Dazzler #1

    Dazzler » Dazzler #1 - So Bright This Star released by Marvel on March 1981.

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    In an effort to fulfill her dream of becoming a singer, Dazzler responds to a wanted ad at a disco venue. Meanwhile, The Enchantress learns about a dimensional rift that will occur at that same venue…and has a full Disco Diva Battle with Daz!

    The sleek figure of the beatiful young singer named Alison Blaire, known to her audiences as the Dazzler , sprints down a dark alley as she is pursued by a carload of would-be assailants. She confronts, and nearly defeats the thugs single-handedly with only her wits, her agility and her still untrained mutant light powers. Things turn when one of the goons shoots her transistor radio, leaving Ali without a source for her powers. Luckily, Spider-Man is in the neighborhood and gives Alison a hand in subduing the bad guys.

    Alison heads home and starts feeling sorry for herself over her joblessness, poverty, lack of food and estrangement from her father, which was brought on by Alison's need for a career in music instead of one in law (like her father's). Confused and lonely, she calls friends and fellow mutants, the X-Men. Storm answers the phone and excitedly asks Ali if she has decided to give up music and join the X-Men, as they had previously requested. This unsettles Alison, who say's no, but isn't quite sure. She hangs up and starts to reminisce.

    The flashback begins with a teenaged Ali being denied permission to sing in a talent competition at a school dance by her overly stern father. Her grandma Bella tells her to go anyway. It is there that Ali's mutant powers first manifest themselves as she sings onstage to a captivated audience when gang members break in and attack everyone. Using her light powers offensively for the first time, she loses control but resolves the situation safely. Throughout the following years, Ali divides her time equally between school and music, yet still manages to graduate college magna cum laude. Even so, two years later she finds herself here, jobless, hungry and poor and in total estrangement from her father.

    Far away in Asgard, home to the Norse Gods, a fierce warrior bravely battles past two giant ogres to gain entry into the castle of the Enchantress. Once inside, he throws himself at her feet only to be mocked, turned into a tree and dismissed by her. She turns her attention to her nearby Fountain of Forever, which fortells of an upcoming shift in the cosmic axis that will cause a dimensional rift to open. It's precise location is a New York dance club (disco) called Numero Uno, which Alison discovers (with help from the Beast) is auditioning singers. Because the Enchantress wants to infiltrate this place incognito, she also auditions, using her magic to sway the clubowner's decision. Dazzler begs for an audition and gets her chance. Despite the Enchantress' magic, Dazzler outsings her and gets the job, perhaps in part to her own powers. A humiliated Enchantress busts out a wall and storms off vowing revenge.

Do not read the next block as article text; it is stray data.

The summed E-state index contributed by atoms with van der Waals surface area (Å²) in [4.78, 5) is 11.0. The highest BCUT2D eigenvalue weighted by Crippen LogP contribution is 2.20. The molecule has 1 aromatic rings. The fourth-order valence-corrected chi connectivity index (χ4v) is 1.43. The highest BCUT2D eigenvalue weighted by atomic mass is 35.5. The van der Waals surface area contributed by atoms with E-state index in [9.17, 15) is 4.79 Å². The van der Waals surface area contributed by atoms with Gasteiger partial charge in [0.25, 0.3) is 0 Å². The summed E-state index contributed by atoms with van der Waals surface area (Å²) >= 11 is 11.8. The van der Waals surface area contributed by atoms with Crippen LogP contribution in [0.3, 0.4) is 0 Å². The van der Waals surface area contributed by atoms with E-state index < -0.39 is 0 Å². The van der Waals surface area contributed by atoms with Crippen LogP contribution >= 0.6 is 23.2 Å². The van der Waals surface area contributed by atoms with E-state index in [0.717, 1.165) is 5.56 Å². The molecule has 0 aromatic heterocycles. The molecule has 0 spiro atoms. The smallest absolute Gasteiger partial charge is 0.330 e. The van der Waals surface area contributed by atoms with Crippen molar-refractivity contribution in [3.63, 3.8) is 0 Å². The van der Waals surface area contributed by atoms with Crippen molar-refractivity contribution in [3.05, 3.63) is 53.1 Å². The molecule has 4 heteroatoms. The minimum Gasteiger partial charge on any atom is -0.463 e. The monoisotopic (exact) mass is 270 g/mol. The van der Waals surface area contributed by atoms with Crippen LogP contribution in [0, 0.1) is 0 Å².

• This comic was the first ever "Direct-Market Only" comic, giving the book a large hype at the time, since a lot of readers whom bought their comics at newsstands, did not manage to get a copy of Dazzler issue 1.
    • Features the Hostess Fruit Pies ad, Daredevil VS. Johnny Punk!


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    Dazzler--- a secret jewel! 0

    Wow! I can't believe the first issue was awesome! That means i need to buy 41 more dazzler issues :PI totally underestimated this issue, and this issue was pretty great! I mean focusing on a struggling singer who is trying to be independent, and is very pretty, livin life as a mutant! Her past really made me sympathize her! I mean she just wanted to sing, and her mutant power not so much held her back, but her father.. and she went into law, but then soon went to reach her goal and be a singer.....

    5 out of 5 found this review helpful.

    Disco Daze 0

    This is a pretty lengthy and at times bizarre debut issue. Let's start with Bob Larkin's gorgeous cover. It's always been one that's struck me as being impressive and pretty adequately captures the pop sensibilities and superheroes as soap opera characters-feel of the book. Our issue begins with the ultra cliched woman/dark alley/thugs scenario, with Dazzler being pursued by some hoods whom she begins to soundly beat with her light powers and a Pink Floyd song. However, her radio is shot in the ...

    1 out of 1 found this review helpful.
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